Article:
In July 2021, Julie Kretzschmer and Jay Pather presented a three-day programme full of multimedia installations from the field of contemporary dance, performance and visual arts to conclude the Here Comes Africa, Africa 2020 in the La Friche Belle de Mai centre in Marseille.
Before Julie Kretschmer—who specialises in making projects in the Arab world, including Algeria and develops new contemporary cultural programmes on the spot—and Jay Pather—curator of Afrovibes and Infecting the City (Netherlands), multimedia artist, writer and professor at the University of Cape Town—went looking for artists, they first asked themselves: how does France relate to colonisation, globalisation, immigration, whether humanitarian, aesthetic or economic?
The chosen artists, from Kinshasa, Lagos, Cape Town and London, immersed the audience in views that turn fictions about Africa from the past into utopias. With an immense creative force, a new generation of artists took a fresh look at the genesis of this myth, it's destruction, survival and inheritance, and put it into a new perspective.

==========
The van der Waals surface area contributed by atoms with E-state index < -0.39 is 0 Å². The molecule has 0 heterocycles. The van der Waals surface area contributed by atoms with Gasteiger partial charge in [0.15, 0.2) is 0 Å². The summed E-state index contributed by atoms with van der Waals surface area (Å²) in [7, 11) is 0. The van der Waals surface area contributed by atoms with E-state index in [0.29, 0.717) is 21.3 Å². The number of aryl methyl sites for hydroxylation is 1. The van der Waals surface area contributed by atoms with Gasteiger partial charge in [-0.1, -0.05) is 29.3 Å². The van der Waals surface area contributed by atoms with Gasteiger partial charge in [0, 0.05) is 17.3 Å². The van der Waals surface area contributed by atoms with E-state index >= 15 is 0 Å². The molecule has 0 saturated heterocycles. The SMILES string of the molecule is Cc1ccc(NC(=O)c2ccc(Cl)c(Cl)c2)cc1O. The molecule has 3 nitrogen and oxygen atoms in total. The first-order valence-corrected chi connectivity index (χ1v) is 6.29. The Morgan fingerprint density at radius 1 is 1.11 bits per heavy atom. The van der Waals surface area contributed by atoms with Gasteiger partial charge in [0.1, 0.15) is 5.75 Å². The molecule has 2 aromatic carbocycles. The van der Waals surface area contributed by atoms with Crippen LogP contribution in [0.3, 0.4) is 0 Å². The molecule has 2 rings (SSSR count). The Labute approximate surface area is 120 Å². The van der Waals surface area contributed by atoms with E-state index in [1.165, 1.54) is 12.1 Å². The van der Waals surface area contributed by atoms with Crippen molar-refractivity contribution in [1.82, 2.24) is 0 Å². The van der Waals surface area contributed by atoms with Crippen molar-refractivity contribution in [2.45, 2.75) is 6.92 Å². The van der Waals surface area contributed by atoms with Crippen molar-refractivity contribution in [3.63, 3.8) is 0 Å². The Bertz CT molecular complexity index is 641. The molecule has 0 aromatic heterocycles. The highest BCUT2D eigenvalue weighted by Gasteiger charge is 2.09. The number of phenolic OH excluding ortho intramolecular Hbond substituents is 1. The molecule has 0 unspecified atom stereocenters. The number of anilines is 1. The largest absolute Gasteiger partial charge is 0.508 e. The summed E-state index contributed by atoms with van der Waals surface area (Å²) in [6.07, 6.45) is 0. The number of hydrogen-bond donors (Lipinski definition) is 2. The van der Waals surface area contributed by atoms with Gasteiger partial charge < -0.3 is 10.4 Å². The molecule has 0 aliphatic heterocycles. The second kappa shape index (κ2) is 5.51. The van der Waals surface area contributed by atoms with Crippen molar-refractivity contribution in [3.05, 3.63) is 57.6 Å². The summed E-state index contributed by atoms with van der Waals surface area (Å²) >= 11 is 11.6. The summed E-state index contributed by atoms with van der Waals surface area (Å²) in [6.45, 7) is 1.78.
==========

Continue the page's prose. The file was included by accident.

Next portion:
A selection of participating artists include:
Lamyne M (Cameroon)—a performance titled Teintuer takings working in the ‘Fast Fashion’ industry as a starting point.
Nora Chipaumire (Zimbabwe)—an installation titled Afternow about the impact of the restrictions of the Coronavirus on artists.
Nelisiwe Xaba (South Africa)—a performance titled Bang Bang Wo, about the consequences of aid for the person asking for it and for the giver.
Belinda Zhawi (Zimbabwe)—an installation and performance titled Viaavoce, that examines migration, home and descent.
Ntando Cele (South Africa)—a performance titled Go Go Othello, which asks what is the role of a black woman on stage other than in a nightclub? Ntando did her training at DasArt in Amsterdam.
Precy Numbi (DR Congo)—La Transmigration, a performance in public space.
Read more about the festival here.
See a selection of images from the festival below. All images © est C.Dutrey FBDM